Plan a Moving Up Day for your school!

Wednesday, May 6, 2015
Did you ever get "first day jitters" as a kid?  I did, and I still do!  I used to beg and plead with my mom to let me stay home on the first day of a new semester, for fear that I'd go to the wrong place. To alleviate the stress of the first day, I implemented "Moving Up Day" at our school for Kindergarten-5th grade.



Students get to meet their next-grade teacher, learn about some classroom rules and policies, and be a little more prepared for the first day of school.  This event is easy to plan, takes as much or as little time as you have, and costs no money- perfect for the end of the year!

Below is the letter I send to teachers, explaining what the day is all about, and giving some suggestions for activities.



If you want to plan a Moving Up Day at your school, here are some tips and tricks to make it easy!
  1. Get the support of your administration early on.  
  2. Get a copy of the master schedule- it's the easiest way to see which times/periods will work best for you.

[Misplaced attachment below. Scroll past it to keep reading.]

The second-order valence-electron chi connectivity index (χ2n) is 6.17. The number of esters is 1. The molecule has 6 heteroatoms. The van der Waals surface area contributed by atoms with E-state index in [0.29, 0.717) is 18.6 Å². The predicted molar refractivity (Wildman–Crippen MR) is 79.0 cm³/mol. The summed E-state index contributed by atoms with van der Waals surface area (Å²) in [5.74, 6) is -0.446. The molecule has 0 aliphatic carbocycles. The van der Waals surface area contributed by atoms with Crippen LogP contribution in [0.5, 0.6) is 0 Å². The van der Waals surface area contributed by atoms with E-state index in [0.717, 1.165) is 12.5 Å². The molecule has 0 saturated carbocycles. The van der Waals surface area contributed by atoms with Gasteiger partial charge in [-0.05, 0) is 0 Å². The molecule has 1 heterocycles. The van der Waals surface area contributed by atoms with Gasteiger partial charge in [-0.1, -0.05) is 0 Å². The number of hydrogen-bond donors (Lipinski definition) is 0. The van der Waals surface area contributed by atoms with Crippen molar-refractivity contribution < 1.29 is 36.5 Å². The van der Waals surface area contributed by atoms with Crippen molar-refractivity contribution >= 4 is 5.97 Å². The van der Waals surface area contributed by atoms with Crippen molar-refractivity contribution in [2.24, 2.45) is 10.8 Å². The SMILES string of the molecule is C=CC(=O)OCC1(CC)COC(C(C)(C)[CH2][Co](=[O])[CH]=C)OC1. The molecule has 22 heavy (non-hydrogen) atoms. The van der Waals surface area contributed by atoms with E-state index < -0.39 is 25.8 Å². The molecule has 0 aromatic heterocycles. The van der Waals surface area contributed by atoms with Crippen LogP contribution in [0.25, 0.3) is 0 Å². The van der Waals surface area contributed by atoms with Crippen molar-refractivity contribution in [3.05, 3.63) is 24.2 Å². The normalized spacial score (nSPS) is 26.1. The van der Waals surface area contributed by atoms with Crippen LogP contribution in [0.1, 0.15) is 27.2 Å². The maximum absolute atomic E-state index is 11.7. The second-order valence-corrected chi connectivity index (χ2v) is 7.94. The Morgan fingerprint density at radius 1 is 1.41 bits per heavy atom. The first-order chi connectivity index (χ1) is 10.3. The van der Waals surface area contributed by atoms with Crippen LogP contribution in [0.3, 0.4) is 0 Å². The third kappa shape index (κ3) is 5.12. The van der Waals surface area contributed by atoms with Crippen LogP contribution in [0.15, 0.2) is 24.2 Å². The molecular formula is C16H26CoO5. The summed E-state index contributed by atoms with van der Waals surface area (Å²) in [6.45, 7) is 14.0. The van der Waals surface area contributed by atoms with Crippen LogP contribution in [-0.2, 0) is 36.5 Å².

• Study the master schedule, learn it, be one with it.  
    • When you pitch your plan to administration, it helps to have a backup time or period, and be familiar with the teachers who are free then. 
  3. Are there students who won't be participating? Make sure you have a plan for them. .
    • In our school, 6th-8th grade doesn't participate, so I make sure that those students are all involved in an activity which frees up the classrooms in the middle school wing.  
    • For example, this year the 8th grade will be having graduation practice, the 7th graders will be corralled in the cafeteria with substitutes, and the 6th graders will be at their electives. 
    • Students being retained will not gain anything from attending the program, so find a teacher who is free that period and send all retentions to them for an activity period.
  4. Send your schedule to the teachers about a month in advance. 
    • This gives plenty of time for preparation
    • Resend it the week of the event with any updates
  5. Be clear about your expectations for the session
    • Provide a list of suggestions that will fill the time 
    • Ask your administrators if they would like to address any of the students or grades during the session
  6. Take a post-mortem survey of teachers, administrators, and some students involved
    • Ask questions that will help you plan for next year's event

 Have you planned a Moving Up Day event at your school? What are some things you do the same or differently?


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